It's one of the NBA's open secrets: Boston Celtics guard Rajon Rondo passes up layups and potential good looks for himself in order to cobble together impressive assist totals. He's fantastic enough of a player to approximate his league-leading 12.3 assists per game as it is and without the extra effort, but that still won't stop Rajon as he attempts to continue to keep his 33-game streak of double-digit assist games alive.
One of the NBA's other least-kept secrets is the fact that players are often acutely aware of where they're at regarding individual statistical hallmarks. Whether a player is going for a career-high in something, a triple-double, or a bonus-earning box score feat, NBA players young and old will purposely disrupt a game plan (or, sometimes worse, successfully lobby a head coach) in order to add a few more ticks to the ledger, irrespective of the score.
It's also a barely-guarded secret that scorekeepers in every NBA city have gotten more and more liberal with their handout of the assist over the last few decades. Sometimes it doesn't bother a scorekeeper that the player on the receiving end of an "assist" actually did all the work to create the shot he just scored on.
Sometimes, all these just about open secrets are revealed all at once. And because every team has one of those cameras handy these days, we can show you Rajon Rondo pushing the limits of good taste and the definition of an assist in these pages. Like when he and his Celtics, already down 21 points against a terrible Detroit Pistons team on Sunday, kept Rondo in for his 38th minute during his fourth game in five nights so that he could earn that final dime. Watch, starting at the 40 second mark of this clip:
With the Celtics' offense going through one of its rougher stints of the season on Sunday, something about those four games in five nights, on the surface it should be pretty impressive that Rondo even managed nine assists by that point in the game.
A deeper look, thanks to Pro Basketball Talk's Brett Pollakoff, kind of shoots that last good vibe down:
Rondo's last four assists came with under six minutes to play in the game, with his team trailing by 18, 19, or 21 points as each of those last assists were recorded. The final one came with just 51 seconds remaining, when the result was no longer in doubt.
And lest you think otherwise, note that Celtics coach Doc Rivers was more than aware of exactly what was happening, and encouraged the stat-grab. From the AP recap:
''Why not?'' Boston coach Doc Rivers asked. ''The press keeps talking about it, so I figured I would give him a shot at it. The funny thing was that the harder we tried, the worse we got at it.''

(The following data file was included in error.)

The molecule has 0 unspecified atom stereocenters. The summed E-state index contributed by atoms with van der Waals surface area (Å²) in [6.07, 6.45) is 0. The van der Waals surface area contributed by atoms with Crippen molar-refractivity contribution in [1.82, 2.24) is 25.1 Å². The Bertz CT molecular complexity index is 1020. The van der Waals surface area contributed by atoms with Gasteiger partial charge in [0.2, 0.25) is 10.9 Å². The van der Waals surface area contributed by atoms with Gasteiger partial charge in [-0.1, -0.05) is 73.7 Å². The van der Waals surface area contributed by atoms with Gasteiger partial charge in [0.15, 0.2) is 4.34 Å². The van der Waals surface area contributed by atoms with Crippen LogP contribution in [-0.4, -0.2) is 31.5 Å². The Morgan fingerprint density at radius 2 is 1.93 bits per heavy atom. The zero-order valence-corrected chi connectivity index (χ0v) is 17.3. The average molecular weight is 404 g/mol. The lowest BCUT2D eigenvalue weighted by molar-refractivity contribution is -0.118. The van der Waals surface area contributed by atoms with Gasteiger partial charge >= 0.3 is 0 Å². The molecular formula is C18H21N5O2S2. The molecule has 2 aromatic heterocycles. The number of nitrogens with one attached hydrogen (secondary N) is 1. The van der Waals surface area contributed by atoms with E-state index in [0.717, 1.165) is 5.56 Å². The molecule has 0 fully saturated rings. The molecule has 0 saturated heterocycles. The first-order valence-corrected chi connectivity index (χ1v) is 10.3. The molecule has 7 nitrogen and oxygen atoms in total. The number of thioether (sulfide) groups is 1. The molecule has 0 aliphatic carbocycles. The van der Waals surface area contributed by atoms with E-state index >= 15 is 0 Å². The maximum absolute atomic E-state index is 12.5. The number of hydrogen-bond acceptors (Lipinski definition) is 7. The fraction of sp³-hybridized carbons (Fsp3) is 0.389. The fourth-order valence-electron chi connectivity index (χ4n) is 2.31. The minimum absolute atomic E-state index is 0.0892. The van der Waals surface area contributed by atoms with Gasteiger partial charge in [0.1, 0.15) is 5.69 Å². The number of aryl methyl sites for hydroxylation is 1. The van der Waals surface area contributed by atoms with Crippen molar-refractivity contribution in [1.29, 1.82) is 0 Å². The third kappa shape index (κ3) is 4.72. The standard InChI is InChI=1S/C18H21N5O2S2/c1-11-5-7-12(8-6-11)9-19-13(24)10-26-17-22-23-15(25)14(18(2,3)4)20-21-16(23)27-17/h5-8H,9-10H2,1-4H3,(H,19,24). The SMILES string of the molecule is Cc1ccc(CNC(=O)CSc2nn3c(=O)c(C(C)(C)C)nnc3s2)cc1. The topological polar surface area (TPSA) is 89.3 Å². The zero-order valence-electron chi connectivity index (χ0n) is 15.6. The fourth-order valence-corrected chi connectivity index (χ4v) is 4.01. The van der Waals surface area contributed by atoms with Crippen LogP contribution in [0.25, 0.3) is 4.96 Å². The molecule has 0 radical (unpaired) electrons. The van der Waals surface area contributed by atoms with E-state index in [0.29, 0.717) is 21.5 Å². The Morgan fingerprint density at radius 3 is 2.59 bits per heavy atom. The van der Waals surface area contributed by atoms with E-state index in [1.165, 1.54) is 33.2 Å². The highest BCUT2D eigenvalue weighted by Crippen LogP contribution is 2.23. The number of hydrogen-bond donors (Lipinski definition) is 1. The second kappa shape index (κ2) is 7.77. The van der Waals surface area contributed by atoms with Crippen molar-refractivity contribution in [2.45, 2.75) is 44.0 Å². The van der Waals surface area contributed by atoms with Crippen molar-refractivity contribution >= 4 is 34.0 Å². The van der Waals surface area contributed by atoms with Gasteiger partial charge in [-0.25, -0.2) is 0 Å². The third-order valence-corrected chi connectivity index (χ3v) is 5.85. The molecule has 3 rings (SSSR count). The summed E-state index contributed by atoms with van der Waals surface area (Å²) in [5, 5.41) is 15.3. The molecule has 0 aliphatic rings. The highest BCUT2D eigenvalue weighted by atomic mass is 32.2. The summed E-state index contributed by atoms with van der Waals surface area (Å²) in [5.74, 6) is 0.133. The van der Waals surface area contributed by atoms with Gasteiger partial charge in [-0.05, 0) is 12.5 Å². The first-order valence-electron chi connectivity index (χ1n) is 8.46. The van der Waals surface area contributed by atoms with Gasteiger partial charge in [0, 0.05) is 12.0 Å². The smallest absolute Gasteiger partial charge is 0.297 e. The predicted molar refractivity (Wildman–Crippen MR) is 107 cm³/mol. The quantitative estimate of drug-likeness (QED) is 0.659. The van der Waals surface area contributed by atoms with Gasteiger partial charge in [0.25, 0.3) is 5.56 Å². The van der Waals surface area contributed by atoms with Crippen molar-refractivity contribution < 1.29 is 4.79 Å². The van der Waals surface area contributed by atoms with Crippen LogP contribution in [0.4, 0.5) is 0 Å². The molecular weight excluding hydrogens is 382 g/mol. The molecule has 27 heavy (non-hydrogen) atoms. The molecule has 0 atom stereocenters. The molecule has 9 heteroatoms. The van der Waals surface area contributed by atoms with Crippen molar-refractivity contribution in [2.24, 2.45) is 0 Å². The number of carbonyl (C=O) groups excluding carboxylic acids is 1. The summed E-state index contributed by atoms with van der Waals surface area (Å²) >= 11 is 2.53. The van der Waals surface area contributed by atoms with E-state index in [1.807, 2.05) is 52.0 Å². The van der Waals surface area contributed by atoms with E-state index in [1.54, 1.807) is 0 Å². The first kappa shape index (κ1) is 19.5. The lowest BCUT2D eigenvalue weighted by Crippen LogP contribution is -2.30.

I'm part of that press that Rivers references, and I don't really see much day-to-day chatter about Rondo's streak. I'm sure every wire service has put the extension of the streak in its notes column over the last 20 or so games, but this is hardly a Celtics-shifting narrative. And, it should be noted, Pistons coach Lawrence Frank (outwardly, at least) appeared to have no issue with his opponent stat-chasing long after the outcome was decided.
So why should we hang-wring, especially if basketball minds that are much smarter than us don't appear to be?
Because this is where I shrug my shoulders, grimace a bit, and give you a "he's pushing it, man" sort of plea.
Rajon Rondo is not doing his team or the game a disservice, and it isn't as if he's firing away to build up his points or missing shots at his own basket in order to grab that tenth rebound for a triple-double. The assist, by nature, is the most selfless stat in basketball and possibly all of sports — not only is it giving up the ball to a teammate, but it's also creating a scoring opportunity at the same time for the teammate. It's like handing the ball off to a running back, then diving into the scrum yourself as his lead blocker.
Still, it's pushing it. Man. Even in a four-games-in-five-nights scenario that the Celtics probably knew before the game even started that was probably going to cost them a win, no matter the opponent.
This all coincides with scorekeepers — opponent's scorekeepers, mind you — helping Rondo's totals along the way. Look at this ridiculous "assist" from a game in Milwaukee from earlier this month, as pointed out to us by Haralabos Voulgaris:
The situation was entirely different with this clip. The Celtics were in a one-point game, and Rondo made an expertly-placed pass to Kevin Garnett with just minutes to spare in the fourth quarter.
The problem, for the scorekeeper at least, is that Kevin Garnett (because he's great) took two lengthy dribbles spaced out over about 12 feet, and then tucked his feet back for a the Larry Bird-styled step-back jumper. Not only did KG do all the heavy lifting, here, but he took his shot from about 15 feet away from where he caught Rondo's pass.
This is nit-picking, but this is everywhere now. I don't care that the assist has been devalued, we're getting smarter every year as basketball fans and advanced statistics have come a long way in their ability to help us compare players from different generations, and don't really mind if the Celtics while away a loss in November attempting to avoid a sulking Rajon Rondo and creating something of substance (at least, in Rondo's eyes) out of a wasted night in Detroit.
It's just … pushing it. That's all.
Rajon Rondo has done fantastic work as a leader of a Celtics team, having to grow up before our eyes along the way under the weight of scrutiny (starting in his second season, with Garnett's arrival in Boston) that would have destroyed many a potential top-tier point guard. And, again, eking out that many assists per game on a team that is often devoid of easy assist options is remarkable.
This is below everyone involved, though.